The Meaning of Rain

PMA.LJ_.CUEVO_.MANDIYUTY.08.jpgYesterday during my first lesson at Escuela Runawasi, it rained. It seems like a small thing. To many North Americans rain is primarily an inconvenience. It requires extra clothes and equipment to get from place to place. It makes mud and gets things dirty. However, most people around the world are much more aware of the fact that rain is necessary for our continued survival on this planet.

Bolivia has been in a drought this year and any bit of precipitation is a welcome sight. The day before there were wildfires in the Tunari mountains near Cochabamba. It seems that your nearness to the land and source of your food is directly proportionate to your appreciation for precipitation.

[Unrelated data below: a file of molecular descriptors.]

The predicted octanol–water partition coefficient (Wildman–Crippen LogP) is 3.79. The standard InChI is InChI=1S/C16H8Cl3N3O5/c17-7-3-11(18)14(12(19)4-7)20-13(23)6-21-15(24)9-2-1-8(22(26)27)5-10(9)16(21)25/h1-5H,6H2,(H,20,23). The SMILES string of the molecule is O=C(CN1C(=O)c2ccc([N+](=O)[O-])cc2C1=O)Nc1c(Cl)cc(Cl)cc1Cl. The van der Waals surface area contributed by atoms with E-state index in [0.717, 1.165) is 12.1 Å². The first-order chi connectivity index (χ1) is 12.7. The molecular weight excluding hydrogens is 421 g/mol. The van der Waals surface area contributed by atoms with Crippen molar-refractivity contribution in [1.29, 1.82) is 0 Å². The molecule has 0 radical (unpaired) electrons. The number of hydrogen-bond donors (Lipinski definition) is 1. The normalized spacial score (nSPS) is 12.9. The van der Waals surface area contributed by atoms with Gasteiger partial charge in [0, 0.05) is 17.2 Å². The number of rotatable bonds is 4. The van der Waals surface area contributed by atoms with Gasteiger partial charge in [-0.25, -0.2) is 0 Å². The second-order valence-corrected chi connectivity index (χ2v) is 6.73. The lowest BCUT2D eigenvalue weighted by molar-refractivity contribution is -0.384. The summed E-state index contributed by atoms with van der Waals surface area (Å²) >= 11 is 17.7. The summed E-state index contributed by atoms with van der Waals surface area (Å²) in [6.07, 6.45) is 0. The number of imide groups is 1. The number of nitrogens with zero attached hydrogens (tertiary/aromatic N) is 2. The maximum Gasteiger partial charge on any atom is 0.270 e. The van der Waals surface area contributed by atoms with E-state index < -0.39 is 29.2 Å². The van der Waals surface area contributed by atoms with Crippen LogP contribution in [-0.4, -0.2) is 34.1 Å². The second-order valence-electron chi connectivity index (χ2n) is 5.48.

That’s all. No more deep thoughts. Just little thoughts along the way right now. It’s all my brain can really handle while learning a new language. Dios los bendiga!

Picture from World Food Programme article linked above.

1 comment on “The Meaning of Rain

  1. Southern California has also been in a drought for a few years now, but autumn this year has brought great amounts of rain. It’s amazing how different everything looks with regular rain. A brown lot is suddenly a pasture, the neglected yard now a flower bed of dandelions (I really want more to grow so I can pick the greens!), a grimy, thin stream of nearly stagnant water becomes a lovely creek heading for the ocean.


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